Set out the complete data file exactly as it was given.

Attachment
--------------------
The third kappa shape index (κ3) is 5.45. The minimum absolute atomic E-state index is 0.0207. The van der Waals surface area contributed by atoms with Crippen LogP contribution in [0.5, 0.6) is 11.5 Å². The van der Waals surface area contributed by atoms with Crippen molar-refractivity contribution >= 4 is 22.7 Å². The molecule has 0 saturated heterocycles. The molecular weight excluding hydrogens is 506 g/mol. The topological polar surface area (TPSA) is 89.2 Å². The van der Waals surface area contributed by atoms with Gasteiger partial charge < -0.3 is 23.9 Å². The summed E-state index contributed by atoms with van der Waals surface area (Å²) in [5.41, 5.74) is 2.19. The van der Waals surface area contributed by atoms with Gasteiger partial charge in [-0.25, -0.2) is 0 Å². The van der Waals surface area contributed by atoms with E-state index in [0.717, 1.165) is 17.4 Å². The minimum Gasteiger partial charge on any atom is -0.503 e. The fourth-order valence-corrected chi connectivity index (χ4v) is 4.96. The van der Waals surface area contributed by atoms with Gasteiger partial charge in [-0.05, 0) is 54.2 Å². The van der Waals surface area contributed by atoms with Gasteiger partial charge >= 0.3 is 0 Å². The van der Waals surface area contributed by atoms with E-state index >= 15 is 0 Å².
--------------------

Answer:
The third kappa shape index (κ3) is 5.45. The minimum absolute atomic E-state index is 0.0207. The van der Waals surface area contributed by atoms with Crippen LogP contribution in [0.5, 0.6) is 11.5 Å². The van der Waals surface area contributed by atoms with Crippen molar-refractivity contribution >= 4 is 22.7 Å². The molecule has 0 saturated heterocycles. The molecular weight excluding hydrogens is 506 g/mol. The topological polar surface area (TPSA) is 89.2 Å². The van der Waals surface area contributed by atoms with Gasteiger partial charge < -0.3 is 23.9 Å². The summed E-state index contributed by atoms with van der Waals surface area (Å²) in [5.41, 5.74) is 2.19. The van der Waals surface area contributed by atoms with Gasteiger partial charge in [-0.25, -0.2) is 0 Å². The van der Waals surface area contributed by atoms with E-state index in [0.717, 1.165) is 17.4 Å². The minimum Gasteiger partial charge on any atom is -0.503 e. The fourth-order valence-corrected chi connectivity index (χ4v) is 4.96. The van der Waals surface area contributed by atoms with Gasteiger partial charge in [-0.05, 0) is 54.2 Å². The van der Waals surface area contributed by atoms with Gasteiger partial charge >= 0.3 is 0 Å². The van der Waals surface area contributed by atoms with E-state index >= 15 is 0 Å².